Asia is Going Gangbusters for Coal!

Don’t write the obituary for coal just yet. In many lands near the end of global energy supply lines — China, Japan, Vietnam, Philippines, even India — coal is booming like never before!

China and India are home to over half of the world’s coal power plants. These emerging nations need reliable electric power in the effort to keep fighting their way out of long poverty. Despite virtuous claims of commitment to “renewable energy,” the reality is they cannot afford to gamble their futures on intermittent junk electricity like wind & solar.

China isn’t embracing this “Green New Deal.” Chinese President Xi Jingping has touted his country’s transition to clean, carbon-free energy and electricity from renewables, but the facts show a much different energy reality. China accounts for roughly half the world’s coal consumption.

China and India are… continuing year after year to import and burn tankers full of coal, oil, and natural gas from countries that are authoritarian, human rights abusers, and that couldn’t care less about carbon emissions, countries like Saudi Arabia, Russia, Iran, Venezuela, Iraq, Nigeria, Angola, and Algeria.

The quest for energy is how China and India will struggle for power in the 21st century… Both China and India view energy as an amoral source of power that is to be used for survival and advancement during this century. The rest of the world should take careful note. __ Their Future Is Coal

In Japan, the government is still giving lip service to “green energy.” But Japan needs reliable power to replace the nuclear plants that were shut down after the earthquake and tsunami of Fukushima fame.

A government push for green energy and rising public concerns about climate change have forced the cancellation of a few coal plants in favor of renewable sources. But the country is still on track to add more than 20 coal plants in the next five years.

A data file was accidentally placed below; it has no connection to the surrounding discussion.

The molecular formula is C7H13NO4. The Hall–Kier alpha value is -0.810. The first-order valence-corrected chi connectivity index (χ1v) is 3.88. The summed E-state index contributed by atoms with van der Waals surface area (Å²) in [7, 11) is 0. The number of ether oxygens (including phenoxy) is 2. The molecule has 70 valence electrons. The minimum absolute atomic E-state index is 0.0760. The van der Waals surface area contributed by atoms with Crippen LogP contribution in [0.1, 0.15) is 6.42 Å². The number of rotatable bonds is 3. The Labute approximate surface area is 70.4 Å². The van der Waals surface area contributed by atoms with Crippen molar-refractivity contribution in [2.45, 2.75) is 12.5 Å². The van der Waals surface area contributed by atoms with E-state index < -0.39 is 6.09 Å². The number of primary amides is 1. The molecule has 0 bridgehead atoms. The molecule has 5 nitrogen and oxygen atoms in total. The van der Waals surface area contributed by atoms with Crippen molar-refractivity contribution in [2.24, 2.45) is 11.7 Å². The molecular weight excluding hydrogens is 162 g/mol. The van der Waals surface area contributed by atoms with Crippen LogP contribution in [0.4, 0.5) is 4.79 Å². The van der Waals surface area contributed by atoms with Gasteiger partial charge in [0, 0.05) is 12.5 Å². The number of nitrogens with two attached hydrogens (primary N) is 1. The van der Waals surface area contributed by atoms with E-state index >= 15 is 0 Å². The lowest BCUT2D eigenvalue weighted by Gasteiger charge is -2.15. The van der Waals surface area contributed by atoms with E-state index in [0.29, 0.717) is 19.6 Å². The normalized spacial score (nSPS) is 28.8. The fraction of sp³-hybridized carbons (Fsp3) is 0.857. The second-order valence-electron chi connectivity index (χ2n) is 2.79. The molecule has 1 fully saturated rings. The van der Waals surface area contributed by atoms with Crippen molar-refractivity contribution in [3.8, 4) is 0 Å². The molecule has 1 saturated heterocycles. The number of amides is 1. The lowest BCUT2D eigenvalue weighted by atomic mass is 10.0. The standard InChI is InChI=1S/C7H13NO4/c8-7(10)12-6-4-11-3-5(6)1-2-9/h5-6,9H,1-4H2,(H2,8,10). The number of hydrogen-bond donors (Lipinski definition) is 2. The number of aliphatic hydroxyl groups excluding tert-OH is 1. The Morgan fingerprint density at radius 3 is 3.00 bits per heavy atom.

… In 2011, a nuclear power plant in northeast Japan’s Fukushima prefecture was damaged by a huge tsunami and had multiple meltdowns… But total electricity consumption dipped only slightly. Where did Japan make up the difference? Fossil fuels. These went from 62% of Japan’s electricity production before the disaster to about 80% after… __ Bloomberg via WUWT

Vietnam is discovering that “renewable energy” is not reliable energy. Because its economic growth relies upon reliable energy, Vietnam is turning to coal and gas to power its economic boom-time.

The government will raise the output of coal-fired power plants by 1.9 billion kWh and oil-fired plants by 1.23 billion kWh compared with its previous plan, the statement said.

“The move is aimed at sufficiently supplying electricity for supporting socio-economic development,” the government said.

The Ministry of Industry and Trade said in July Vietnam will face severe power shortages from 2021 as the construction of new plants lags demand. Electricity consumption is expected to exceed supply by 6.6 billion kWh in 2021, and 15 billion kWh in 2023.

Vietnam’s coal imports, mostly from Australia and Indonesia, nearly doubled last year to 43.85 million tonnes, valued at $3.79 billion, the government’s customs data showed __ Reuters